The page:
Cortes de Cima – Pioneering Portugal: Revolution in Winemaking, Balancing Tradition and Innovation

Wine Producers

Cortes de Cima – Pioneering Portugal: Revolution in Winemaking, Balancing Tradition and Innovation


They came by boat from abroad and planted a forbidden grape variety. Now Syrah is accepted, and Cortes de Cima in Alentejo is a pioneer in sustainable winemaking.

From Sailing to Portugal in 1988 to a 140-hectare Winemaking Legacy

It’s the last week of July, and Anna Jorgensen is preparing for the harvest to begin the following day. This is one week earlier than last year. On the other hand, they are working for two months.

“We have vineyards in two different places and a lot of different grapes, so it takes a long time”, says Anna, daughter of the Danish-American couple Carrie and Hans Jorgensen, who came sailing to Portugal in 1988.

Anna has taken over responsibility for the 140-hectare (346 acres) domain, with the headquarters and 100 hectares (247 acres) at Vidiguera inland and the remaining 40 hectares (99 acres) three kilometres (2 miles) from the Atlantic coast.

The Cortes de Cima Estate, right at the entrance from the main road.
The Cortes de Cima Estate, right at the entrance from the main road. (Photo: Fredrik Åkerman)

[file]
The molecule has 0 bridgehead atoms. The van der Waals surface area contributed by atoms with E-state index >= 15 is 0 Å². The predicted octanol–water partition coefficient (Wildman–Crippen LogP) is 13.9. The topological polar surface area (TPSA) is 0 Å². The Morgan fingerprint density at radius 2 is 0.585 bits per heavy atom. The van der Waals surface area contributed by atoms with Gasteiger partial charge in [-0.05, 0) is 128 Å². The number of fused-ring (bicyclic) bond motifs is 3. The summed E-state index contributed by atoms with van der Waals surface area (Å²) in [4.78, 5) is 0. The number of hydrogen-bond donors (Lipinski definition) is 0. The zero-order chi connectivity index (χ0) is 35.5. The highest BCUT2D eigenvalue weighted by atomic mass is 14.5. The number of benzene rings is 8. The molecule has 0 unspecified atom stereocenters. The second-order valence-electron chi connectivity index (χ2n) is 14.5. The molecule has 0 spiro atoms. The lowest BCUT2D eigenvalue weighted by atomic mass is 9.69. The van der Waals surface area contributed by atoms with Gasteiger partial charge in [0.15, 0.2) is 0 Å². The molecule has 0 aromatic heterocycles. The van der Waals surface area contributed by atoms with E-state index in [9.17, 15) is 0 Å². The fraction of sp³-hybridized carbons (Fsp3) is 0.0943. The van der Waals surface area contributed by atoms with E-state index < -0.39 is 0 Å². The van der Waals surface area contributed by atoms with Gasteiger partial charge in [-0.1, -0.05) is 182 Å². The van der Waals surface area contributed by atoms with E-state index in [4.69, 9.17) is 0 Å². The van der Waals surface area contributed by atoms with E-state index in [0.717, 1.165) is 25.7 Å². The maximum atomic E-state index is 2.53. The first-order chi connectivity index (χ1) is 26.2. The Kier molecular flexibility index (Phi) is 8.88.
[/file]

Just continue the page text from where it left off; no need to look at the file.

The Adventurous Journey of Cortes de Cima: From Illicit Success to Alentejo’s Wine Revolution

The story of Cortes de Cima is like a tale of two adventurers. Carrie and Hans planted the first vines in 1991. Five years later, the first grapes were harvested. The “illegal” Syrah wine was released in 1998 and became an instant success.

“Incognito was well received, both at home and perhaps even more so abroad. It was revolutionary, and this period was significant for Alentejo as a wine region. Many new techniques were introduced, such as harvesting later for higher alcohol and using French oak”, says Anna.

From Stormy Seas to Vineyard Dreams: The Unexpected Journey of the Jorgensens in Portugal

So, it all started when her parents were on a long-distance sailing. They docked in Portugal and stayed longer than planned because of a storm. Portugal had just joined the European Union, and many investors were visiting the country, including Danes. So it went as it might. The Jorgensens took a liking to the Cortes de Cima farm in Vidiguera and made their move.

“Initially, the intention was not to make wine. There had been plantings here before, but the vines were uprooted. Instead, Mum and Dad started with olives, cereals and melons. They continued cultivating that even after planting the vines, as it takes a few years before you can start harvesting.”

Hans Christian Jorgensen, Anna's father, one of the founders of today's Cortes de Cima and one of the pioneers of the Alentejo wine region.